Jennerex, a private clinical-stage biotherapeutics company, has treated the first patient in a Phase IIa clinical trial of JX-594, as a neoadjuvant therapy in patients who are undergoing surgery to treat colorectal cancer.
JX-594 is a proprietary, engineered oncolytic virus that will selectively target and destroy cancer cells through three mechanisms of action: lysis of cancer cells through viral replication, shutdown of the blood supply to tumours through vascular targeting and destruction, and stimulation of the body's immune response against cancer cells.
The study being led by Rebecca Auer, a surgical oncologist at The Ottawa Hospital, is funded by the Ontario Institute for Cancer Research.
The Phase IIa trial will enrol around 20 patients with colorectal cancer metastases to the liver, and will receive a single injection of JX-594 intravenously or intratumorally two weeks prior to surgical resection.
In the study, tumours will be evaluated for evidence of JX-594 replication and pathologic response, and then patients will be followed for progression-free survival and overall survival.
Jennerex president and chief medical officer David Kirn said the study will allow them to demonstrate the use of JX-594 in patients with surgically resectable disease, potentially expanding the role of the therapy in the treatment continuum.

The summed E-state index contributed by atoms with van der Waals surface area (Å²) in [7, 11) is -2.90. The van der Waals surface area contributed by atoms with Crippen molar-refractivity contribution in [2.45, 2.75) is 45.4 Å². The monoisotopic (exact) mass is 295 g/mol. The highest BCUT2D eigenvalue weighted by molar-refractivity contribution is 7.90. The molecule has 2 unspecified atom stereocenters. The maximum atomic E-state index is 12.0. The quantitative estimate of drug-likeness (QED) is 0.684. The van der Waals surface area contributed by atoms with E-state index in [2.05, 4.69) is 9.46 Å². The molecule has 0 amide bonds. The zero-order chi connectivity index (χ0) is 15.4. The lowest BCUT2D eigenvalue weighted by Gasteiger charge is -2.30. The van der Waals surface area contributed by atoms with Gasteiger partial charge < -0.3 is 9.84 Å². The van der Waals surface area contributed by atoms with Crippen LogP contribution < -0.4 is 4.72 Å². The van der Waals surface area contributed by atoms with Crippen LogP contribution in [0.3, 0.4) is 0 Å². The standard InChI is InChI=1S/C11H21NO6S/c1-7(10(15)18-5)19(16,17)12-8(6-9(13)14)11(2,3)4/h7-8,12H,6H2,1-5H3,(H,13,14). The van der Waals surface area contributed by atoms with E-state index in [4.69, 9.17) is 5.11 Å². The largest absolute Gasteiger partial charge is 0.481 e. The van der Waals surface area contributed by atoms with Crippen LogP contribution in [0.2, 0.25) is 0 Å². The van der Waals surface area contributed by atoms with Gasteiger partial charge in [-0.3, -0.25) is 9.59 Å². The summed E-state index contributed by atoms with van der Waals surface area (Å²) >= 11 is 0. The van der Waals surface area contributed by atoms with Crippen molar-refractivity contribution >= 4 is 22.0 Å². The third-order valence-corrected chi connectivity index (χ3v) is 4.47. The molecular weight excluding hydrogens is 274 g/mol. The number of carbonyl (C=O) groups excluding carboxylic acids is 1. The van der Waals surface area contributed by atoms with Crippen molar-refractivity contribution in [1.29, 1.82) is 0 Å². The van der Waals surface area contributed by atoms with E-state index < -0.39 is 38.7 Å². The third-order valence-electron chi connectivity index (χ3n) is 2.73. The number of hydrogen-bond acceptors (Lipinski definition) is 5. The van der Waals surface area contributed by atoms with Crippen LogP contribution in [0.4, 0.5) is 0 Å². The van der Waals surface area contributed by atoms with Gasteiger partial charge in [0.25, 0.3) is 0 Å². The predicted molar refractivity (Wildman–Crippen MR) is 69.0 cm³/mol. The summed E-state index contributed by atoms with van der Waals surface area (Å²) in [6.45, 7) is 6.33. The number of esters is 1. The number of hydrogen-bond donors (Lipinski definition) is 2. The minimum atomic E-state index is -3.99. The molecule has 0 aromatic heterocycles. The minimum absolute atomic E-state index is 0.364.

"We continue to believe that JX-594 could play an integral role in the treatment of cancers and look forward to the results of this trial along with data from the larger Phase IIb study, called TRAVERSE, that is under way in patients with advanced hepatocellular carcinoma," Kirn added.
Ottawa Hospital Research Institute Cancer therapeutics senior scientist John Bell said that the trial also will help them to expand their analysis of the multi-mechanistic therapeutic activity of JX-594 through the examination of tumour specimens collected during surgery following JX-594 administration.
Earlier Phase I and Phase II clinical trials have showed that JX-594 induces tumour shrinkage and tumour necrosis, and is safe and well-tolerated by patients with only mild adverse events exhibited.